These are the headlines from some of the web sources that I follow.
Google To Release Android Software Developer Kit For Wearables
Google's head of Chrome and Android, Sundar Pichai, announced today that the company would release a new software developer kit for wearable gadgets within the next two weeks. Speaking with John Battelle at a panel discussion at SXSW 2014, Pichai mentioned that new SDK was coming from Google to help developers create Android apps for devices like smartwatches and fitness bands. "In two weeks we are launching the first developer SDK for Android. That will lay out the vision for developers in how we see this market working," Pichai said. Pichai didn't give more details of what the Android SDK for wearables would specifically entail, but it will likely help developers take advantage of current and emerging sensor technology that will be baked into smartwatches and fitness bands. Google has released similar SDKs for Android for television, automobiles and tablets.
Facebook Announces Return of F8 Developer Conference
Facebook announced today that its developers conference—F8—will return after a hiatus of three years on April 30th at at the San Francisco Design Concourse. Parse CEO Ilya Sukhar announced the return of f8 at an event at South By Southwest in Austin, Texas. Event registration and details will be made by Facebook shortly. For more information, see the F8 event page here.
Gaming's Area 51: Excavating Atari's Secret Burial Ground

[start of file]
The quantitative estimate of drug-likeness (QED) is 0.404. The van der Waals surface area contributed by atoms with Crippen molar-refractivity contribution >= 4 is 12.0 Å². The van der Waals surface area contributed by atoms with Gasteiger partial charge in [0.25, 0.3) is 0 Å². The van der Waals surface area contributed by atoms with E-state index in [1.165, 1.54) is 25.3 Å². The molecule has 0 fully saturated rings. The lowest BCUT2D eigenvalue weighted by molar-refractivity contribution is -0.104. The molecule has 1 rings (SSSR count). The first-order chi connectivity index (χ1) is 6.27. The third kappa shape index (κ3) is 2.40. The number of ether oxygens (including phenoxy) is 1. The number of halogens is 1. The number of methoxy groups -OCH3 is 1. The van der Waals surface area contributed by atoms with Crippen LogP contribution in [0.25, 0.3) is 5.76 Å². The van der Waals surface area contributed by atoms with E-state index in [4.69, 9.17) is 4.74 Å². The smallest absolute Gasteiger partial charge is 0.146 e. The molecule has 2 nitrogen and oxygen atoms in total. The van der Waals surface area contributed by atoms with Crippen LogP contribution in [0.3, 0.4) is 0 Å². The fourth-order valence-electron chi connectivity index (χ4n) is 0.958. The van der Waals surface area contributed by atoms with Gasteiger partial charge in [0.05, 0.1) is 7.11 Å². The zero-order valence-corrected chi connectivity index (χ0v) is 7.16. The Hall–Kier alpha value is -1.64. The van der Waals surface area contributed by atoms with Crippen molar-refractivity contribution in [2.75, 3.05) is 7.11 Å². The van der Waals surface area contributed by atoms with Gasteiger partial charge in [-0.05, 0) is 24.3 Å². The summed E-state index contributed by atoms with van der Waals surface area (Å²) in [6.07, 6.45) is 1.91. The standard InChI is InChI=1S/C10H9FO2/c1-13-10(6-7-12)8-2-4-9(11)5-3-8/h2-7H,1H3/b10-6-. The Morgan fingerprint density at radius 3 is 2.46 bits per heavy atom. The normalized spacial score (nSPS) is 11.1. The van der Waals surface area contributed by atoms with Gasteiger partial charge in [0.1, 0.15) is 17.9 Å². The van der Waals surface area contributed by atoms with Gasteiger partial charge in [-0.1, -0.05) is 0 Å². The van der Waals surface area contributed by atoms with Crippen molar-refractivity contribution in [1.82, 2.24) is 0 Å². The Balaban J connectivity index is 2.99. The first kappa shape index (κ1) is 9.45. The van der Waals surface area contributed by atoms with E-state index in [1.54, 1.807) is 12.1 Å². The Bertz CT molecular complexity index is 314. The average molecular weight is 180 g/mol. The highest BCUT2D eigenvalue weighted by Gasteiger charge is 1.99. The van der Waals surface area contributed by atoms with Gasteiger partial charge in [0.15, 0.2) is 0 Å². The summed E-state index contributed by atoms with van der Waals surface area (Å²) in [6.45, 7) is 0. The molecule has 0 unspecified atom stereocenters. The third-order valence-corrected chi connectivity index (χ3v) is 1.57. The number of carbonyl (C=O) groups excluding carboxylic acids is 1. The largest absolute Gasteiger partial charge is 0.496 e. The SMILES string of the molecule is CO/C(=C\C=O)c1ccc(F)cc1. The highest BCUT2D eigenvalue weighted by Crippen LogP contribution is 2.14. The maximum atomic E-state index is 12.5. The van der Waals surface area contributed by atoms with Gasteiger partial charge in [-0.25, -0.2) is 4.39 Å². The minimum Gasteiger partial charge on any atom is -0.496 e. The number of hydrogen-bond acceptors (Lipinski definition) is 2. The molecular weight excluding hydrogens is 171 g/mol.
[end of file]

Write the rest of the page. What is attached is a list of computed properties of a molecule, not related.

Thirty years in, one of gaming’s weirdest persisting legends is about to get mythbusted. The story is one of a fallen gaming great’s secret shame: a landfill containing millions of copies of Atari’s worst-selling, worst-received game ever: E.T. the Extra-Terrestrial. Atari, a multi-billion industry leader in its prime, remains a compelling case study in corporate collapse, and a nostalgic soft spot for gamers the world over, who are dying to see what comes out of the landfill. For decades gamers have speculated about the site’s whereabouts, long thought to be somewhere near Area 51—a fact that amps up the mystery factor, naturally. Xbox, now producing its own original content, took interest in unearthing the mystery and airing the next chapter in a quasi-fable that loyal gamers have followed for three decades. Fuel Entertainment’s Mike Burns, a longtime Atari fan, is partnering with documentary filmmakers Simon and Jonathan Chinn of Lightbox to provide Microsoft a run of five to ten Xbox Live-exclusive original films, starting with the hour-long "Dumping The Alien: Unearthing The Atari Graveyard." The team will be literally digging up Atari’s so-called “concrete tomb”—pinpointed to Alamogordo, New Mexico, in the coming months. Lightbox’s Jonathan Chinn and Fuel’s Burns swung by SXSW to update the gaming world on their progress. Bringing The Myth To Light Atari’s mega-flop, 1982’s E.T. the Extra-Terrestrial for the Atari 2600, was commissioned as a companion experience to the wild success of the feature film. Atari’s parent company Warner Entertainment misgauged the gaming community in a decision that proved fatal: instead of easy sales, the game was met with near universal derision—a failure that factored into the massive losses the company experienced starting in 1983. “It’s absolutely unplayable,” says Chinn. "It’s the worst game of all time.” Gaining access to the site required written permission from the city of Alamagordo, a process that took about a year and a half, including sit-down meetings to convince the mayor of the cultural significance of the city’s (second) odd claim to fame. Lots of things about Alamogordo are weird. The first atomic bomb was detonated there, for one. “If we have to wear hazmat suits in order to excavate it, we will,” says Chinn. "As long as we don’t have a bulldozer hit an atomic bomb that wasn’t detonated—but that would make a theatrical release for sure. I think there’s gonna be a lot of stuff there … it’s not just like a little treasure chest. It’s 10 truckloads of Atari merchandise.” According to Chinn, even the Smithsonian Institute has expressed interest in taking home a piece of whatever retro gaming history is unearthed. But the excavation team thinks they’ll be so much that, ironically, they’ll probably have to trash the bulk of it all over again. More Than A Crappy Game The project—undertaken out of sheer fanboy curiosity before Microsoft was involved—is about more than solving a mystery. The dump site, half urban legend, half corporate failure coverup, symbolizes a half billion dollar misfire that went down in history. “Atari should be Apple,” says Chinn. “What the hell happened at Atari? We wanted to unearth the story of why a company that had everything going for it failed.” For the gaming community, Atari’s E.T. flop is also an emblem of the disconnect between Warner Communications—which bought Atari in 1976—and the era's nascent gaming community. The game’s designer, Howard Scott Warshaw, was given an insanely brief six weeks to create the game, start to finish. “Some say that considering he had six weeks, it was a masterpiece,” says Chinn. “Atari means something to all of us. The idea that I had video games in my house that I could play whenever I wanted—that’s in a way what the promise of the digital revolution was about.” When Chinn asked a room of maybe 100 people here at South By Southwest Interactive how many would be interested in making the pilgrimage to New Mexico for the dig in the coming months, roughly 50 raised their hands. The team behind the film invites gamers to show up and take home a literal part of video game history. But what if they come up empty handed? Chinn remains confident: “I know they’re there. I know they’re somewhere in that landfill. We can’t dig up the whole landfill—it’s hundreds of acres. If it’s not there … well, we’re going to keep digging until we find it.” Header image by Taylor Hatmaker for ReadWrite